Radioactive Water to be Released into Pacific Ocean
Green groups are outraged after Tokyo Electric Power Company Holdings confirmed that it was planning to release radioactive material from the Fukushima Plant into the Pacific Ocean. The company, which owns the crippled nuclear power plant, said that the ‘decision had been made’. The plant currently stores around 770,000 tonnes of radioactive material in 580 storage tanks, and is rapidly running out of space.
However, environmentalists are against the move because tritium is still present in the radioactive water – an isotope for which there is currently no filtering technology. It has a twelve year half life and is used in nuclear energy production, as well as for materials that are designed to glow in the dark. Local fishermen are also fearful that their livelihoods will be damaged by the decision too, if customers boycott catches.
Concerns Over Water
Tepco has argued that the release of the tritium polluted water is a common practice at operating nuclear plants, but the company is facing stiff opposition. Ongoing efforts to store the water have been dogged by leaks and slow decision making, dragging out the decommissioning programme which will already take decades and cause widespread public concern.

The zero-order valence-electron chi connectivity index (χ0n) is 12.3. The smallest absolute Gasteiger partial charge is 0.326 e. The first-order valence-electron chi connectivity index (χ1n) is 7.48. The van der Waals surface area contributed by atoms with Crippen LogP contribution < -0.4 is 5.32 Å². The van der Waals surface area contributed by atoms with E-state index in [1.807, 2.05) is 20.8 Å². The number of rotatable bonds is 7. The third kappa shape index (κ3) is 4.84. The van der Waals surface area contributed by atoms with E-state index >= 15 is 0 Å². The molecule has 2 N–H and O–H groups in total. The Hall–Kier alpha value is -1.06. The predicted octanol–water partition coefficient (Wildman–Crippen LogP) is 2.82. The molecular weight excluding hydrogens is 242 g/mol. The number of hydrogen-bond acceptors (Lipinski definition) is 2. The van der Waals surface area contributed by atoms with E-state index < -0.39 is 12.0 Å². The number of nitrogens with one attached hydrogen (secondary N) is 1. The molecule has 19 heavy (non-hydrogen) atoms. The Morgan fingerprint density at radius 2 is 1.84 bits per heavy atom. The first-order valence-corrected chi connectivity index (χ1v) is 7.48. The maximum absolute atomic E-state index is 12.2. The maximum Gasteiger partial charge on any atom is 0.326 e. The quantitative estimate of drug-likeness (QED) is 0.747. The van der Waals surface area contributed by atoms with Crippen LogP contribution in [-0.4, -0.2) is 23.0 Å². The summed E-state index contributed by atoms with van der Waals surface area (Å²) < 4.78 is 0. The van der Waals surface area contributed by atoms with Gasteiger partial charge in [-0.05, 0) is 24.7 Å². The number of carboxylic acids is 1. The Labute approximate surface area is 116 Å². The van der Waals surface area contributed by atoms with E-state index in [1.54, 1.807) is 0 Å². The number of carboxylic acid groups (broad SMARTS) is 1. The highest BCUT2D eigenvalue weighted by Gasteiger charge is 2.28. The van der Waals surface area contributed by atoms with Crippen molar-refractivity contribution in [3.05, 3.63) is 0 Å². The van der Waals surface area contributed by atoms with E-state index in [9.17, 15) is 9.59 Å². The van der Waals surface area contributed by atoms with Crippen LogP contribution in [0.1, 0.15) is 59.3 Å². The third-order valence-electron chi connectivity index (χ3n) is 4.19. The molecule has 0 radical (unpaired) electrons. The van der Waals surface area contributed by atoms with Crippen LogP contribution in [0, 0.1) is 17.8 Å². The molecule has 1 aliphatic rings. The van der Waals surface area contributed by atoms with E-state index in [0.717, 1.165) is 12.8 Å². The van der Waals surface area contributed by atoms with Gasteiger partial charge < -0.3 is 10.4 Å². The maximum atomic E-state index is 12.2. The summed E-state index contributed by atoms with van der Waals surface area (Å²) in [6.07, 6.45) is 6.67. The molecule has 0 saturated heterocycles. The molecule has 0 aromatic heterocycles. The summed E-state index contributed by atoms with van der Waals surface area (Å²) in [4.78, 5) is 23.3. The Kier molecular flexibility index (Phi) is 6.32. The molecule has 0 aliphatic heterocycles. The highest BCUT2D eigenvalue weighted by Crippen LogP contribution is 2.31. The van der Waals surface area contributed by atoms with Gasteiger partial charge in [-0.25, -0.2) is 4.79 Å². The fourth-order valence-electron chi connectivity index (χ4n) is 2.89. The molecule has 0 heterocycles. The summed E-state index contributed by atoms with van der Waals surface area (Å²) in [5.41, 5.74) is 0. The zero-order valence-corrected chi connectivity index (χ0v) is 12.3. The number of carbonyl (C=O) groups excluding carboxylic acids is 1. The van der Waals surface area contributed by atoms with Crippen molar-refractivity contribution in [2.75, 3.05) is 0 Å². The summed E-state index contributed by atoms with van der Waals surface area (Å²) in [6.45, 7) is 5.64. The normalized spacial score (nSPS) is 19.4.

Speaking to The Telegraph, Green Action Japan said that the Japanese authorities should be able to come up with a better way to deal with the contaminated water than by simply releasing it into the ocean – setting a dangerous precedent that would allow other nuclear waste processors to follow suit.
Tepco is under heavy pressure from local and central governments to make good progress on the tank decommissioning process of each of the Fukushima reactors, work carried out by companies such as http://www.ashremediation.co.uk/tank-decommissioning/. Widespread local opposition to nuclear use in the local area means that the Kawamura plant is expected to close, but the company hopes to bring the Kashiwazaki-Kariwa nuclear back into use.
The local prefecture is carrying out a review of this plant, and the anticipated delay means that it will not be able to go online until 2020 at least. The concern continues after the huge subsea earthquake in 2011 which created a massive tsunami wave and knocked out the Fukushima reactors, whilst killing 18,000 people. Three of the reactors went into meltdown in the worst nuclear accident the world has witnessed since Chernobyl in 1986.